Daily Digest – January 5: Time for Federal Regulations for Predatory Payday Loans
January 5, 2015
By Roosevelt Institute
Roosevelt Institute Fellow Saqib Bhatti’s proposal to allow the Fed to lend directly to municipalities is one of many ideas you can vote on in the Progress Change Institute’s Big Ideas Project. The top 20 ideas will be presented members of Congress. Voting ends on Sunday, January 11. Click here to vote!
CFPB Sets Sights on Payday Loans (WSJ)
Alan Zibel reports on the Consumer Financial Protection Bureau’s plans to explore creating new rules to regulate predatory payday lending, the first such rules on a federal level.
Signs of Economic Promise Are Offering Some Hope for the New Year (NYT)
Rachel Swarns reports on the positive signs that some are seeing, including new jobs for long-term job seekers and raises and more hours for workers at retail chains like Zara.
Don’t Believe What You Hear About the U.S. Economy (AJAM)
Dean Baker says it’s not yet time to celebrate an economic comeback. Growth is still slow enough that the labor market won’t reach pre-recession numbers by the end of 2015.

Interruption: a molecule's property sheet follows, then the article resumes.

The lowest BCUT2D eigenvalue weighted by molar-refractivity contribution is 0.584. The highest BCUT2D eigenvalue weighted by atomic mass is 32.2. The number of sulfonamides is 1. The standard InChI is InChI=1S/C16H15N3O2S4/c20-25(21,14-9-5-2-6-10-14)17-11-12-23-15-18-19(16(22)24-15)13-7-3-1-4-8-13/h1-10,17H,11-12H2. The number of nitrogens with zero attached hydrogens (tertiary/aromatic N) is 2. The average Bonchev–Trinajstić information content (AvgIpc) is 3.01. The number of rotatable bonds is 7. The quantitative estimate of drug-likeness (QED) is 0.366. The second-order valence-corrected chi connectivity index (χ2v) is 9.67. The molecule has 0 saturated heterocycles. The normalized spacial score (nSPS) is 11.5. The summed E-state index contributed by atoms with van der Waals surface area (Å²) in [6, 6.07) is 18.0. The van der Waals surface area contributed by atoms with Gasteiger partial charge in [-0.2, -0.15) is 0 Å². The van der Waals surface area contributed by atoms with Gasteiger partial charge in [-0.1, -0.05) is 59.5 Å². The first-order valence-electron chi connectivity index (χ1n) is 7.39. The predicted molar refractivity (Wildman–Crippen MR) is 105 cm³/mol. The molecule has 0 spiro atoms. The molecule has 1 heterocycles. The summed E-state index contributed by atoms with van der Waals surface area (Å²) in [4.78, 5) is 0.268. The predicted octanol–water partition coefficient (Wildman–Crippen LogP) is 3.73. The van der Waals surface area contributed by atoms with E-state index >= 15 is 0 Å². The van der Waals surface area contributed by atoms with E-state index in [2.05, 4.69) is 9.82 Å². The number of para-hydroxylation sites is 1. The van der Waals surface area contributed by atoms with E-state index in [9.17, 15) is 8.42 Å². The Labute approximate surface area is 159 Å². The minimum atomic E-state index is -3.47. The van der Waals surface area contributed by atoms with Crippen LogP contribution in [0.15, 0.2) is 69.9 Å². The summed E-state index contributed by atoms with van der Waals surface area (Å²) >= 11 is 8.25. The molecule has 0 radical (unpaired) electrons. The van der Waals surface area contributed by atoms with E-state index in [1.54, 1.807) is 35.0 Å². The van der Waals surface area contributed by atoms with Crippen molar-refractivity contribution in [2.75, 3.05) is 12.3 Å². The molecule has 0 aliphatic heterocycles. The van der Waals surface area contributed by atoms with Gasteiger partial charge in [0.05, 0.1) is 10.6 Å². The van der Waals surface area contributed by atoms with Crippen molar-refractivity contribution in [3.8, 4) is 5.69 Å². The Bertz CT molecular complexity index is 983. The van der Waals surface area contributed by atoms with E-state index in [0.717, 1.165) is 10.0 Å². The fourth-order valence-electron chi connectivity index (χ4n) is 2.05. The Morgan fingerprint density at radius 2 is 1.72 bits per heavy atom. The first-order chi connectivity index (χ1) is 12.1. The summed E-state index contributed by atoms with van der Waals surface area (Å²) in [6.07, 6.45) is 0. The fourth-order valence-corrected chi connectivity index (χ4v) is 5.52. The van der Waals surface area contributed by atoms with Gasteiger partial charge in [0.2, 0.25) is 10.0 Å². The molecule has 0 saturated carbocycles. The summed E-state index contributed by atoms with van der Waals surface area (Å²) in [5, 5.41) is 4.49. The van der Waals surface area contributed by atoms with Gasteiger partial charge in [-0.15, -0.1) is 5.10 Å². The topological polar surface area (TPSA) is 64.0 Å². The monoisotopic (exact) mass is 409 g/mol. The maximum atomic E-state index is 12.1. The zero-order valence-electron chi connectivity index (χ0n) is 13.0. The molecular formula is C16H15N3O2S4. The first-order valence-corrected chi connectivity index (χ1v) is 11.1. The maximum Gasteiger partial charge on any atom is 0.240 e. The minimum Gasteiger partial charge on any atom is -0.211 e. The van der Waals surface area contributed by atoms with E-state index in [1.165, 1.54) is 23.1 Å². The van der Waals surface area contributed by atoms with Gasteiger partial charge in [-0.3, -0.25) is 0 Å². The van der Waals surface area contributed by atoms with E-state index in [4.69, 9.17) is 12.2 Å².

Why the Democrats Need Labor Again (Politico Magazine)
Timothy Noah interviews Thomas Geoghegan on his new book, which he describes as a “last-ditch effort for the Democrats” to revive the labor movement and win elections.
California Colleges See Surge in Efforts to Unionize Adjunct Faculty (LA Times)
Larry Gordon speaks to adjunct faculty at some of the private colleges in California that are seeing union organizing on campus for the first time.
Austerity’s End Strengthens U.S. Recovery (MSNBC)
Steve Benen corrects Grover Norquist’s attempt to give Republicans credit for economic growth, pointing to small increases in public spending as proof that austerity didn’t fix anything.
The Five Major Things We Screwed Up in Inequality in 2014 (The Guardian)
Suzanne McGee’s list includes the minimum wage, which she says needs a boost at a federal level, and race and economic opportunity, an issue she says we practically ignored.